Maeve, aka “Liz” was welcomed into the universe of music sharing in the beautiful Oakland Hills of California. What better backdrop, cloaked in nature, as breezes wafted through branches, shaking out leaves in graceful patterns. The images, extracted from the East Bay’s gorgeous panorama are in Maeve’s mental repository, as they feed relaxed energy down her arms into supple wrists. Many Russian piano teachers draw on the “weeping willow” tree model, in particular, to inspire fluidity of movement. Graceful approaches to the keyboard that are in synch with phrase contours do not happen by chance. They are nurtured along by mentors with great care.
Maeve has learned in this spirit for a bit over a year’s time, having been exposed to the singing tone and how to physically produce it. From the very start of lessons we have integrated composing, ear-training, theory, structure, with an underlying MUSICAL framing. Sound is imagined before it can be channeled into the keyboard in physical motion. This very sensitivity begins from day 1 continuing in increments through developmental phases.
Maeve’s own journey has been logged in videos from late February 2016 to the present. These can be found on You Tube under “LIZ’s” piano lessons.
Today was a Rite of Passage as all first recitals are. Can we remember our own? In my day, there were no cell phones, camcorders, computers, etc.–perhaps just old-fashioned home movies generated by what would be considered antiquated hardware—Nothing like the mega-technology of the 21rst Century. I have no personal recollection of playing in a group recital at my humble music school on Kingsbridge Road in the Bronx. Not even a Brownie camera captured my first Diller-Quaille, two-note “Ding-Dong” piece that required my Russian teacher, Mrs. Vinagradov to accompany me to make the music sound full and resonant. That’s why I hungered constantly for our rich harmonic collaboration, having to wait for too many years before I was allowed to play with TWO hands–ADD in the White NOTE obsession of this era’s teaching, and delayed exposure to the Bass Clef which instilled fears of moving forward.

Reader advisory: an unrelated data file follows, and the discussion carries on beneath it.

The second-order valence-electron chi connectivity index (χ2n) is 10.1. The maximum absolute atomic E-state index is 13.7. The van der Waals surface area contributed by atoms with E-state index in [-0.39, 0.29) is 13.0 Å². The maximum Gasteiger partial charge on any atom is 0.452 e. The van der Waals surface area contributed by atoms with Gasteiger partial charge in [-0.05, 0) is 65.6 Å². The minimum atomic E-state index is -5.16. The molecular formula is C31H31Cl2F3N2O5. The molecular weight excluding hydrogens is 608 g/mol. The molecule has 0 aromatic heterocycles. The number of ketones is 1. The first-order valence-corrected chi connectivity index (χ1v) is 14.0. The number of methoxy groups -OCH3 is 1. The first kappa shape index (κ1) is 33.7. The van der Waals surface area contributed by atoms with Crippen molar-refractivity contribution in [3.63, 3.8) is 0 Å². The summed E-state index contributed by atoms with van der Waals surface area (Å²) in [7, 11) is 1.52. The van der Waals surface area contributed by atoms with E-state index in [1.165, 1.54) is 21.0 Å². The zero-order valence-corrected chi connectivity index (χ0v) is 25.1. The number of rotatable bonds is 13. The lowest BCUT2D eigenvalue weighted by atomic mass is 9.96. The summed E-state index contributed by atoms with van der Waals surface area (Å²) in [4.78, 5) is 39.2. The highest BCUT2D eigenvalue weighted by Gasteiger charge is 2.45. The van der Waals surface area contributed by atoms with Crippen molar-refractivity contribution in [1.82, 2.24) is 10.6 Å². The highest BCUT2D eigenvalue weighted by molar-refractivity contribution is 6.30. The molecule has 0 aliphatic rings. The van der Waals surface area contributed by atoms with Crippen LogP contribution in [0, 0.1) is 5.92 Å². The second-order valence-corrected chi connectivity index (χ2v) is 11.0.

Thankfully the state of the teaching art is different today, more progressive than regressive, breaking down inhibitions of the past associated with MIDDLE C fixated madness and black note avoidance.
The fortunate beneficiaries of this new learning/teaching consciousness are Maeve and many of her contemporaries.
Today’s recital revealed the fruits of collective labors. Maeve was poised and determined to SHARE the pure beauty of the music she had so thoroughly learned. It was her entry into the world of giving and receiving that will propel her studies along with heartfelt commitment.
A big Thank You to the host of the group recital, Betty Woo, on behalf of the Music Teachers Association of California, MTAC.
Flashback: Maeve’s First Piano Lesson (parts 1, 2 and 3)
There are many more sample lessons with Liz on You Tube.